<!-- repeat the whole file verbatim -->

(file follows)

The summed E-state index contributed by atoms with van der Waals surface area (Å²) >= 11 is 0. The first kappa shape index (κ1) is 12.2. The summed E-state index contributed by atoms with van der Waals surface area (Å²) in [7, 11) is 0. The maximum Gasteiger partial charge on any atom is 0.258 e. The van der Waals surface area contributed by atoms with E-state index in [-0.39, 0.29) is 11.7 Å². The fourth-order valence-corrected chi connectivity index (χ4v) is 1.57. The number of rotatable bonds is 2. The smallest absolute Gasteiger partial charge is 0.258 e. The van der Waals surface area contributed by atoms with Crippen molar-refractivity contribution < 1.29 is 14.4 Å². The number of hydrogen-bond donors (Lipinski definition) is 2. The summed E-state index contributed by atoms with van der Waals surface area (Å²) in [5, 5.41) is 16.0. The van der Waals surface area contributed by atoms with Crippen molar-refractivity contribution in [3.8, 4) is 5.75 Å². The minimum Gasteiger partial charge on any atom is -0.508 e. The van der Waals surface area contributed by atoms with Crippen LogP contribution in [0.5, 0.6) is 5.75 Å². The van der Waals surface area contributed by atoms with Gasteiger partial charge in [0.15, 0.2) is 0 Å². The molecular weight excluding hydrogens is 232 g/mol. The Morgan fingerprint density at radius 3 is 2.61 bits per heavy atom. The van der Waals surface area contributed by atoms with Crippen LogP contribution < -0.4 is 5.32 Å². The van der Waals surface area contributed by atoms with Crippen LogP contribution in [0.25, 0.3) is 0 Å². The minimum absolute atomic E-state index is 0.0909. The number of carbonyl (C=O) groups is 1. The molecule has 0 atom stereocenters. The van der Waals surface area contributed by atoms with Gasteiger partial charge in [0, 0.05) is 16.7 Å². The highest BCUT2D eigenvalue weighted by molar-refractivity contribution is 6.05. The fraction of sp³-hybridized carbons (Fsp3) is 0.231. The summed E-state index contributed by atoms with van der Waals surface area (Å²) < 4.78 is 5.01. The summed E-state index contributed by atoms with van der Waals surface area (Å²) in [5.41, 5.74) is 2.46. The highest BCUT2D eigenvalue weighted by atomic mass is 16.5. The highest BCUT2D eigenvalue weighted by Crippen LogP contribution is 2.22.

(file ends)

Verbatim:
The summed E-state index contributed by atoms with van der Waals surface area (Å²) >= 11 is 0. The first kappa shape index (κ1) is 12.2. The summed E-state index contributed by atoms with van der Waals surface area (Å²) in [7, 11) is 0. The maximum Gasteiger partial charge on any atom is 0.258 e. The van der Waals surface area contributed by atoms with E-state index in [-0.39, 0.29) is 11.7 Å². The fourth-order valence-corrected chi connectivity index (χ4v) is 1.57. The number of rotatable bonds is 2. The smallest absolute Gasteiger partial charge is 0.258 e. The van der Waals surface area contributed by atoms with Crippen molar-refractivity contribution < 1.29 is 14.4 Å². The number of hydrogen-bond donors (Lipinski definition) is 2. The summed E-state index contributed by atoms with van der Waals surface area (Å²) in [5, 5.41) is 16.0. The van der Waals surface area contributed by atoms with Crippen molar-refractivity contribution in [3.8, 4) is 5.75 Å². The minimum Gasteiger partial charge on any atom is -0.508 e. The van der Waals surface area contributed by atoms with Crippen LogP contribution in [0.5, 0.6) is 5.75 Å². The van der Waals surface area contributed by atoms with Gasteiger partial charge in [0.15, 0.2) is 0 Å². The molecular weight excluding hydrogens is 232 g/mol. The Morgan fingerprint density at radius 3 is 2.61 bits per heavy atom. The van der Waals surface area contributed by atoms with Crippen LogP contribution < -0.4 is 5.32 Å². The van der Waals surface area contributed by atoms with Crippen LogP contribution in [0.25, 0.3) is 0 Å². The minimum absolute atomic E-state index is 0.0909. The number of carbonyl (C=O) groups is 1. The molecule has 0 atom stereocenters. The van der Waals surface area contributed by atoms with Gasteiger partial charge in [0, 0.05) is 16.7 Å². The highest BCUT2D eigenvalue weighted by molar-refractivity contribution is 6.05. The fraction of sp³-hybridized carbons (Fsp3) is 0.231. The summed E-state index contributed by atoms with van der Waals surface area (Å²) < 4.78 is 5.01. The summed E-state index contributed by atoms with van der Waals surface area (Å²) in [5.41, 5.74) is 2.46. The highest BCUT2D eigenvalue weighted by atomic mass is 16.5. The highest BCUT2D eigenvalue weighted by Crippen LogP contribution is 2.22.